Not more than a decade ago, the streets of Beijing were clogged by traffic from millions of bicycles, and few cars could be seen on the roads. Today, the opposite is true and China's capital city has practically become a graveyard for rusty bicycles.

The bicycles still in use must now compete for space alongside the thousands of electric bikes and cars that also use the city's famous cycle lanes that line both sides of most roads.

Founded in 2013, Bamboo Bicycles Beijing is a workshop that attempts to renew interest in the traditional Beijing bicycle by putting a new, more sustainable spin on its frame.

The workshop, which is located in a traditional Beijing alleyway known as a Hutong, offers participants the chance to build their own bamboo-framed bicycles out of raw bamboo.

The end-product is not only more environmentally sustainable, but also considerably lighter, more agile and more shock-absorbent than most other bicycles.

Steve Ngo, a cooordinator for Bamboo Bicycles Beijing and workshop instructor, said that the workshop started small but has gradually attracted interest over time.

"People have the idea of building a bamboo bike is more sustainable for the environment. Second is, the crafting – something to do with their hands, something to make on their own. And another part is just, some people like bikes. Some people just want to have a bamboo frame, some people are just attracted to the idea of having something that no one else ever has," said Ngo.

Customers are able to build their own bamboo frame within just two days at a price of around 2,000 yuan (£216, $322), with the wheels, handlebars and seat considered additional costs.

Bamboo pieces of different widths are first selected and then sawed into seven parts. The parts are then sanded down and glued together before they are wrapped with strands of carbon fibre and tape. Wheels, a seat, and handlebars are then added by Bamboo Bicycles coordinators and volunteers over the next few days.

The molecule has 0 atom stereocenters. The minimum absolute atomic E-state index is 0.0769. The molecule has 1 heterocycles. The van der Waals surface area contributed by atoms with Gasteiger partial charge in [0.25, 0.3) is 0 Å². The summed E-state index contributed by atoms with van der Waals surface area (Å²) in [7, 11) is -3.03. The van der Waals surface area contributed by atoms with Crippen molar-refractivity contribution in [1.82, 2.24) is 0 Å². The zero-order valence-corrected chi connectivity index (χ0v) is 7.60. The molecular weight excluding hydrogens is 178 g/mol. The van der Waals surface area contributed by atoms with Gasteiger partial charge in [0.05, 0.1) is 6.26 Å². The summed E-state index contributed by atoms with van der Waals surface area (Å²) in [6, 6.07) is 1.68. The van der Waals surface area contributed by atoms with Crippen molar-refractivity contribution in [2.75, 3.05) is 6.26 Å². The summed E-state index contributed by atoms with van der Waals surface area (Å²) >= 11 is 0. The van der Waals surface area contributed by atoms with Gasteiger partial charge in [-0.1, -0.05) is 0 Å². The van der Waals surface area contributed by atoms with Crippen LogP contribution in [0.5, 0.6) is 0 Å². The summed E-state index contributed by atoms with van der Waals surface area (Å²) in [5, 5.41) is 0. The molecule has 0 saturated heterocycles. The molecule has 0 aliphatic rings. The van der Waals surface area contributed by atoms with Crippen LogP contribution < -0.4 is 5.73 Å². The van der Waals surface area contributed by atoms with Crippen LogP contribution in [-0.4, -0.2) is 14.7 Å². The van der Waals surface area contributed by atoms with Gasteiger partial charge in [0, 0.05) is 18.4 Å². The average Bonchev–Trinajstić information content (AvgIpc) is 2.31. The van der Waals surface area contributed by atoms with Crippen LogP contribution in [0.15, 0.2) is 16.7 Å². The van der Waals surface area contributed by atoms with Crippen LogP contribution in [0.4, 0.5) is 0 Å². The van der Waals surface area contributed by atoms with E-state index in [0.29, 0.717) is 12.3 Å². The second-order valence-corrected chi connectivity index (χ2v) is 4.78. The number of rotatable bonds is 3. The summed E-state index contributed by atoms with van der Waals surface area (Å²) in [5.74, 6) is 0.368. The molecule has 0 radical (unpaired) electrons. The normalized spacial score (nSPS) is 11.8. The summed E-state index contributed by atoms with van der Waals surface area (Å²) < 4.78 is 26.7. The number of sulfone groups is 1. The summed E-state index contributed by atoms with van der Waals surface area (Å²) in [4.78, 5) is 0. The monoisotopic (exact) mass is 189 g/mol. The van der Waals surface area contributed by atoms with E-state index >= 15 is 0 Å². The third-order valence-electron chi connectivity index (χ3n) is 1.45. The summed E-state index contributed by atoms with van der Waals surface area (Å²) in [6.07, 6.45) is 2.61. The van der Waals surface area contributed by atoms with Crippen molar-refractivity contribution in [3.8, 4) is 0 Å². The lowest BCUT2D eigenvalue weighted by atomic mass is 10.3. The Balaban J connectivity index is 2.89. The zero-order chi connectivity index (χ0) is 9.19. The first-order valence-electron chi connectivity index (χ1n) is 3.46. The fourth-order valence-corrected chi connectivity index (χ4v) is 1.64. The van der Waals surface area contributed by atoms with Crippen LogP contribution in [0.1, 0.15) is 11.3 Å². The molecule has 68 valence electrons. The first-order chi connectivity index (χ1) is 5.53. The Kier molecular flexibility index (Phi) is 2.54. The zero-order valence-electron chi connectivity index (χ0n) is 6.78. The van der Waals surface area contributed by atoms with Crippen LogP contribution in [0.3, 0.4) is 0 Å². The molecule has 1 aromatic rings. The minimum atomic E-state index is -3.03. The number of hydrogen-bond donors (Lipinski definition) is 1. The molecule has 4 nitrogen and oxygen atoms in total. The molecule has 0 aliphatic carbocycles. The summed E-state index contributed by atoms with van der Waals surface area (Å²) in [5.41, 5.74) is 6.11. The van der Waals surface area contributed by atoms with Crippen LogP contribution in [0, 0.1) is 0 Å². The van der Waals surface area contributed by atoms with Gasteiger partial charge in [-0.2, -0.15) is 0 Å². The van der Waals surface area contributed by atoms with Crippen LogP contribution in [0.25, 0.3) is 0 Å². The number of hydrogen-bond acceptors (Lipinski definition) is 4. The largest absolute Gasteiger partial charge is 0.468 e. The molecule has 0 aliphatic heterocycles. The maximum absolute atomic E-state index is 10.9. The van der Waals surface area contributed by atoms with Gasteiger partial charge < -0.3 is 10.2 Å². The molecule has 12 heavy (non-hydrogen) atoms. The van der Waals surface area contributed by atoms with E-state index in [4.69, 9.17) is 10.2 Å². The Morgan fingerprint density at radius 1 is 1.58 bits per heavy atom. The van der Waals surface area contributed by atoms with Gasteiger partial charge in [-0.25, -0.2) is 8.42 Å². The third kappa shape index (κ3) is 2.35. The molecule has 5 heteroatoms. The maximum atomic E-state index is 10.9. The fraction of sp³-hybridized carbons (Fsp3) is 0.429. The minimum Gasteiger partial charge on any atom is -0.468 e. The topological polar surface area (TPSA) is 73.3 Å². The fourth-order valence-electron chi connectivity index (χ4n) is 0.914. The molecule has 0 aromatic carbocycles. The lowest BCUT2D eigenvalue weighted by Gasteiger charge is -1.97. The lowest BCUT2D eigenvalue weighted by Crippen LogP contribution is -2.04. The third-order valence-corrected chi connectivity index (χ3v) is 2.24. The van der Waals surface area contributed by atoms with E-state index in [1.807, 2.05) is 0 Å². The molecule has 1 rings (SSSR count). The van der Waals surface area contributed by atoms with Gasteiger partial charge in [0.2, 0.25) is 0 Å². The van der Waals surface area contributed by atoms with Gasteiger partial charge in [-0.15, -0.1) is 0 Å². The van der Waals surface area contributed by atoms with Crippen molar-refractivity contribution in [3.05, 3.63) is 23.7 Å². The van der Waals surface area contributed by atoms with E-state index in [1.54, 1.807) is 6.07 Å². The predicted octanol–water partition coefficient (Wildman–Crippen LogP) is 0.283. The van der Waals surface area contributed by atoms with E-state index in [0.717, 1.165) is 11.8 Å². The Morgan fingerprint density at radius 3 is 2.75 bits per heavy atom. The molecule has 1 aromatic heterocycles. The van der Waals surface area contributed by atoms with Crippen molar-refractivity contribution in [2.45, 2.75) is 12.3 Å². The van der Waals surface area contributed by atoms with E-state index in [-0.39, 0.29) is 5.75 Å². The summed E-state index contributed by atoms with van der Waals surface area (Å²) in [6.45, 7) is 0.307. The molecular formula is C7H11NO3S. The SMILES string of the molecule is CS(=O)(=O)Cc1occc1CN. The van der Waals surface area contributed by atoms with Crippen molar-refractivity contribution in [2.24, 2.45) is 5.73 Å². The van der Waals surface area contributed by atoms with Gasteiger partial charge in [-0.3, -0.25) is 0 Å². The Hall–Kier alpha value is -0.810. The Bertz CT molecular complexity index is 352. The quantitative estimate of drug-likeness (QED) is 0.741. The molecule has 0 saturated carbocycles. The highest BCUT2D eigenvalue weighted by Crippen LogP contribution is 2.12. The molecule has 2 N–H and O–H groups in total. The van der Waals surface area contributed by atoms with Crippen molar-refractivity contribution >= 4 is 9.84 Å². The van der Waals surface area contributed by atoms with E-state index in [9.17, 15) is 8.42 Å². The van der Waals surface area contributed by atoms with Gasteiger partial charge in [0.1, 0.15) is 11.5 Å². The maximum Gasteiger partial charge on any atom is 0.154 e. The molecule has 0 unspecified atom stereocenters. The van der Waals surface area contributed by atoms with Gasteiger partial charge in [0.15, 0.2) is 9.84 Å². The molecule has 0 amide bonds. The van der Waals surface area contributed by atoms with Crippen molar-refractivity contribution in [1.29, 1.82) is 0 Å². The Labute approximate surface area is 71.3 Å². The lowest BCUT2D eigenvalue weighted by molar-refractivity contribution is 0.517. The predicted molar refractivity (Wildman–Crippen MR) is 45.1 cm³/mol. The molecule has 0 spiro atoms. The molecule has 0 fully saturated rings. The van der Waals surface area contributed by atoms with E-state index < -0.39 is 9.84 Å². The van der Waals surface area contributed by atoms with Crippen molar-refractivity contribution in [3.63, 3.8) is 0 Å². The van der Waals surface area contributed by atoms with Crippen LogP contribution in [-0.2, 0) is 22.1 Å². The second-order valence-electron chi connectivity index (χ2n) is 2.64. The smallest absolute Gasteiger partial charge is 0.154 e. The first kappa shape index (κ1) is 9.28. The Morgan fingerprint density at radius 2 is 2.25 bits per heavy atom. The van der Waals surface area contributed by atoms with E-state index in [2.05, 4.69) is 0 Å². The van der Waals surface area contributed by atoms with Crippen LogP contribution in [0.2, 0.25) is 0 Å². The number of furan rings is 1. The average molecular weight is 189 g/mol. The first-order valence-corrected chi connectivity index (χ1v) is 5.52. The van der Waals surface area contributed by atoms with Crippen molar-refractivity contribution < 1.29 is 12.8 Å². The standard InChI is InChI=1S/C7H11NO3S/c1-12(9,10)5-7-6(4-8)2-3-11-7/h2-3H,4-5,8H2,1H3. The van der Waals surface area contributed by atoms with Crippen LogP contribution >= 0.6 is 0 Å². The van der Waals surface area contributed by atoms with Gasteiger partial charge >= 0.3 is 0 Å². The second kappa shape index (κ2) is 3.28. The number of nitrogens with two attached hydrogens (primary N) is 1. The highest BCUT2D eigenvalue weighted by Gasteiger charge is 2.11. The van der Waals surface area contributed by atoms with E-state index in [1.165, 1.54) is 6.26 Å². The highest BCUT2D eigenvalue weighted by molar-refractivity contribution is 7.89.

David Wang, founder of Bamboo Bicycles Beijing, said that he was inspired to found the workshop after finding piles of old, rusted bicycles in Beijing no longer in use.

Wang said that besides offering a chance to build a unique-looking bicycle to reinvigorate the idea of cycling in the city, he is hoping to establish a community for Beijing commuters.

"I think the biggest thing is that we want to change the attitude towards different kinds of mobility. One of things when we were doing research before was talking about how the private car is very valuable socially, it gives a certain kind of social status.

"By creating a community that values other forms of mobility, that actually makes it a lot easier to say OK, I want to ride my bike to work, I want to ride my bike to school because it's an expression of myself, it represents who I am as a person, and I think that's very important," he said.

Wang said that the workshop has already attracted hundreds of participants, most of them Chinese.